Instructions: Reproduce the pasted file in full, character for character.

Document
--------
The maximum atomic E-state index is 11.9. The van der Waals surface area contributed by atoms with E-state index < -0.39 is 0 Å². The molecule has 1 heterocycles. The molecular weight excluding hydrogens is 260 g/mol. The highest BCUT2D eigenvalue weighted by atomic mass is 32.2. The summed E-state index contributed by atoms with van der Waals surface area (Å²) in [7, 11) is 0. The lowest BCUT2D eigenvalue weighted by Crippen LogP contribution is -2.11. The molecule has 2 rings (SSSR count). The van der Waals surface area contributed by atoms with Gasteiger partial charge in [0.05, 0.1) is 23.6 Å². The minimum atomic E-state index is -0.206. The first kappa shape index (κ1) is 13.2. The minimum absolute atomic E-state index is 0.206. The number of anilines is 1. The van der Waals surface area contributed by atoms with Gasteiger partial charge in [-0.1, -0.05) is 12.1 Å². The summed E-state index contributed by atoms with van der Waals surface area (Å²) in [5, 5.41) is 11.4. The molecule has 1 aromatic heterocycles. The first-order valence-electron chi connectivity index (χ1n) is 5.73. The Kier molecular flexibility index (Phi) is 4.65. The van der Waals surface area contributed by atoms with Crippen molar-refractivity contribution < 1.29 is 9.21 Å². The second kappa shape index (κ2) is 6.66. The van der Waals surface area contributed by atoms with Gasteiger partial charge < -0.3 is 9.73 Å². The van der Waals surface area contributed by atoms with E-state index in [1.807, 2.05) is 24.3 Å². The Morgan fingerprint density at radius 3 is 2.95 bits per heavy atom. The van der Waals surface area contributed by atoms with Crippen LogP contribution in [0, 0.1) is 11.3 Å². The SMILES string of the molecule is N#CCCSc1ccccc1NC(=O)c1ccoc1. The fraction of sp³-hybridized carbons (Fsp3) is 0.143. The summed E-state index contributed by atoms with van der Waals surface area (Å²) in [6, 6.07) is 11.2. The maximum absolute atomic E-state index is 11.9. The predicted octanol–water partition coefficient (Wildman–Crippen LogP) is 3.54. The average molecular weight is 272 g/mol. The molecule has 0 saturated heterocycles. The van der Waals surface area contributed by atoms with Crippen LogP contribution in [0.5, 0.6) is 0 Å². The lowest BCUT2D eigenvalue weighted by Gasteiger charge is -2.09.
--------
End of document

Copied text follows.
The maximum atomic E-state index is 11.9. The van der Waals surface area contributed by atoms with E-state index < -0.39 is 0 Å². The molecule has 1 heterocycles. The molecular weight excluding hydrogens is 260 g/mol. The highest BCUT2D eigenvalue weighted by atomic mass is 32.2. The summed E-state index contributed by atoms with van der Waals surface area (Å²) in [7, 11) is 0. The lowest BCUT2D eigenvalue weighted by Crippen LogP contribution is -2.11. The molecule has 2 rings (SSSR count). The van der Waals surface area contributed by atoms with Gasteiger partial charge in [0.05, 0.1) is 23.6 Å². The minimum atomic E-state index is -0.206. The first kappa shape index (κ1) is 13.2. The minimum absolute atomic E-state index is 0.206. The number of anilines is 1. The van der Waals surface area contributed by atoms with Gasteiger partial charge in [-0.1, -0.05) is 12.1 Å². The summed E-state index contributed by atoms with van der Waals surface area (Å²) in [5, 5.41) is 11.4. The molecule has 1 aromatic heterocycles. The first-order valence-electron chi connectivity index (χ1n) is 5.73. The Kier molecular flexibility index (Phi) is 4.65. The van der Waals surface area contributed by atoms with Crippen molar-refractivity contribution < 1.29 is 9.21 Å². The second kappa shape index (κ2) is 6.66. The van der Waals surface area contributed by atoms with Gasteiger partial charge < -0.3 is 9.73 Å². The van der Waals surface area contributed by atoms with E-state index in [1.807, 2.05) is 24.3 Å². The Morgan fingerprint density at radius 3 is 2.95 bits per heavy atom. The van der Waals surface area contributed by atoms with Crippen LogP contribution in [0, 0.1) is 11.3 Å². The SMILES string of the molecule is N#CCCSc1ccccc1NC(=O)c1ccoc1. The fraction of sp³-hybridized carbons (Fsp3) is 0.143. The summed E-state index contributed by atoms with van der Waals surface area (Å²) in [6, 6.07) is 11.2. The maximum absolute atomic E-state index is 11.9. The predicted octanol–water partition coefficient (Wildman–Crippen LogP) is 3.54. The average molecular weight is 272 g/mol. The molecule has 0 saturated heterocycles. The van der Waals surface area contributed by atoms with Crippen LogP contribution in [0.5, 0.6) is 0 Å². The lowest BCUT2D eigenvalue weighted by Gasteiger charge is -2.09.